Computers as “Personal Dynamic Media”

Mary Margaret Herring

While doing this week’s reading, I was fascinated by Kay’s idea of computers as a “metamedium.” Kay envisioned computers as a medium for displaying other forms of media in a number of different formats. Based on this idea of computers as a metamedium, I would like to think about any unfulfilled or uncompleted design ideas today that Kay and others may have had in that first wave of design concepts.

To answer this question, I would like to start by reflecting on the notion of transparency in interfaces. When completing a task like writing an email, users are typically focused on the action of composing the message rather than navigating through the interface of their computer and email program. In this way, the interface should be transparent in allowing the user to focus on the task at hand. To encourage this transparency, many GUIs are designed to simulate other instances of completing the task in a way that users are already familiar with. To apply this to the email example, an email interface will likely try to have many other elements of word processors that the user is already familiar with to appeal to their past experience and make it easier for them to use. Manovich summarizes the importance of simulation in Kay and Goldberg’s design of the Dynabook by stating, “[i]n short, when we use computers as a general-purpose medium for simulation, we want this medium to be completely ‘transparent’” (2013, p.70). While Manovich was discussing a transparent interface for modeling data, it still seems clear that users will want interfaces to be relatively transparent when they are engaging in any sort of goal oriented behavior.

But, in Manovich’s book, it becomes clear that Kay recognized that computers as a metamedium can afford many things that the original medium could not. Take for example a PDF. When designing an interface for a PDF viewer, it is important to replicate the experience of reading a book or a printed sheet of paper. The experience of reading a book is achieved by allowing the user to highlight or annotate PDFs or jump to a page in the document. However, there are also certain functions that computers can perform that are not possible in books or printed sheets. For instance, users can search PDFs for certain words or phrases. PDFs can also contain hyperlinks that make it easier for users to find related information. Because computers as an interactive medium afford these actions, it would be a shame not to take advantage of these functions. For this reason, the computer as a metamedium should enable users to utilize these functions as much as possible.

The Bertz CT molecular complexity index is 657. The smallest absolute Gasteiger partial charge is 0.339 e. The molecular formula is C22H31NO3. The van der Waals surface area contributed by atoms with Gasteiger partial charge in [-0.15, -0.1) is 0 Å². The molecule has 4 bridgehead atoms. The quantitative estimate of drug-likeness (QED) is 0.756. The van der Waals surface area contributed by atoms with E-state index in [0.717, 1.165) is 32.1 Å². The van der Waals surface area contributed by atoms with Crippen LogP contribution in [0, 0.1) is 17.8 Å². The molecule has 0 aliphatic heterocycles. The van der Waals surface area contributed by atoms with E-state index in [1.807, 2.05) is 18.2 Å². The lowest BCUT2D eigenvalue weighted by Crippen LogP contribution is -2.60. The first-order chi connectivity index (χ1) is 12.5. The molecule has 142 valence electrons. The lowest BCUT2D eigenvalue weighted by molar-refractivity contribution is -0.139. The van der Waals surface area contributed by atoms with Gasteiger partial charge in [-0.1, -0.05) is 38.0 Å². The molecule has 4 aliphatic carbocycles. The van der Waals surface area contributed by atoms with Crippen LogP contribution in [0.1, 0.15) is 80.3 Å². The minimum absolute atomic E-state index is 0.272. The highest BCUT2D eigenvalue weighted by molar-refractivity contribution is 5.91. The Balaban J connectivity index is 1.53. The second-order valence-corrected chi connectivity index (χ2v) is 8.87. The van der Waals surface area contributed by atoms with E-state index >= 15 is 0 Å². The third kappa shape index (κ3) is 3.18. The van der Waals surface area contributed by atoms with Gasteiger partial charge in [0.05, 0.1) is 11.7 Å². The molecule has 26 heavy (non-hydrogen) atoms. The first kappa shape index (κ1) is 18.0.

In his history of modern computing, Irvine writes that “[m]any design innovators like Kay and Nelson continue to say that the computer revolution hasn’t yet begun” (2018, p. 12). I wholeheartedly agree with this statement. Kay envisioned the computer as “a ‘personal dynamic media’ which could be used for learning, discovery, and artistic creation” (Manovich, 2013, p. 61). Yet, somewhere along the line, it seems that the user became viewed as a passive consumer rather than an active agent. While simulating the design of technologies that users are familiar with in technology is a great way to get users to feel more comfortable using that device it also limits the number of things that users can do with that technology. It seems that there is a delicate balance between acquainting users with their digital environment and allowing them to see and use the additional functions that the technology affords as a metamedium.

A brief personal note on how this reading applies to my research interests:

I’m interested in addressing the problem of disinformation from a user interface standpoint. My main quandary is how we can redesign the way that social media displays news to prompt users to think critically about the source and content before hitting the like or share button. Nine times out of ten when I mention my research interests to someone, they say “well users are lazy and don’t want to think critically” or “social media encourages passive scrolling.” While there is merit to this view, I also think that there are dozens of opportunities to take advantage of the affordances of social media and redesign it in a way that makes users more critical while preserving the good qualities (e.g. interactivity, community building) functions of social media.

As of yet, I’m not sure what these design changes might be. But reading about Kay’s original vision of computers as ‘personal dynamic media’ was extremely exciting for me and made me hopeful that some of these solutions might exist.


Irvine, M. (2018). Computing with symbolic-cognitive interfaces for all media systems: Design concepts that enabled modern “interactive” “metamedia” computers. Unpublished Manuscript. 

Manovich, L. (2013). Software takes command. Bloomsbury.